U.S. Navy personnel will use eCASS to troubleshoot and repair naval aircraft electronic components at sea and ashore, allowing them to return aircraft to operational status quickly and efficiently. The Navy expects to deploy eCASS on every U.S. aircraft carrier and at its Aircraft Intermediate Maintenance Depots.
"With eCASS, the Department of the Navy will enable a cost avoidance of more than $1 billion annually by averting the repair of avionics at the next level of maintenance or sending the parts back to the original equipment manufacturer," says Chris Giggey, deputy program manager for Automated Test Systems at the U.S. Navy Naval Air Systems Command.
"Our focus is providing Sailors and Marines with the most effective tool to maintain the Navy's aircraft because they are called on to ensure security anytime and anywhere," explains Randy Core, director of Enterprise Test Solutions at Lockheed Martin Mission Systems and Training. "eCASS advances automated testing to maximize aircraft availability worldwide."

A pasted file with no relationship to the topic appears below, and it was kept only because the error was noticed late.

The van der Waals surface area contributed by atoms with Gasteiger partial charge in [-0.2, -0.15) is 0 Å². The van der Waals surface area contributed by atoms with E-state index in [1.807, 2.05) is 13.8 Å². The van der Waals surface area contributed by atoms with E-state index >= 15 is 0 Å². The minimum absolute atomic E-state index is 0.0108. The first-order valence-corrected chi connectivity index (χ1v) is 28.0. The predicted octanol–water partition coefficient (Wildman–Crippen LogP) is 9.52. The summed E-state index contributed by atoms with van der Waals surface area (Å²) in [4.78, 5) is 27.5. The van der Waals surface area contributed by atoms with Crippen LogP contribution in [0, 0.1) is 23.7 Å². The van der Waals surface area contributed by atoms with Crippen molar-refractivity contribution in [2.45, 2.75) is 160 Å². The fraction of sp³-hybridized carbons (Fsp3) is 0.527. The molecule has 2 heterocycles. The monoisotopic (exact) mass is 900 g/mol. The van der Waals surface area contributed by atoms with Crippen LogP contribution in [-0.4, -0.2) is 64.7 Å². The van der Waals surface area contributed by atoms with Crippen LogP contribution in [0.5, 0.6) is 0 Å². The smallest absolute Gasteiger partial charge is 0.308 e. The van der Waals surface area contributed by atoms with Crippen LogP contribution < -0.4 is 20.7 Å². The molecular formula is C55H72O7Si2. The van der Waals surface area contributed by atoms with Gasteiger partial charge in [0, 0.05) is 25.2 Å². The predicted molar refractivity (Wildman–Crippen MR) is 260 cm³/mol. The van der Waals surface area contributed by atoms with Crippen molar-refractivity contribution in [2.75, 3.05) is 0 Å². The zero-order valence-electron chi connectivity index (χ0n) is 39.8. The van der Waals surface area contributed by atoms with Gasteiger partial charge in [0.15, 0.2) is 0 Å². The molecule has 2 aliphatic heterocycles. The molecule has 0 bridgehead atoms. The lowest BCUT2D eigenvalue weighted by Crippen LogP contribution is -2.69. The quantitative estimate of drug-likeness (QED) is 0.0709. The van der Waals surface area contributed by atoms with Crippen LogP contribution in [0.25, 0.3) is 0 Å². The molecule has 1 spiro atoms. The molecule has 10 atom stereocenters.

Navy officials have ordered 38 eCASS stations and are gearing up to purchase an additional 29. The Navy ultimately plans to field 341 of these stations.
eCASS preserves the Navy's investment in test programs, extending the value of the legacy CASS program that consolidated 30 test equipment systems into one resulting in $3.9 billion in cost avoidance. The system can support more than 750 avionics components as well as a range of electronic equipment on carriers, other maritime craft or at shore to reduce the amount of gear needed for deployments.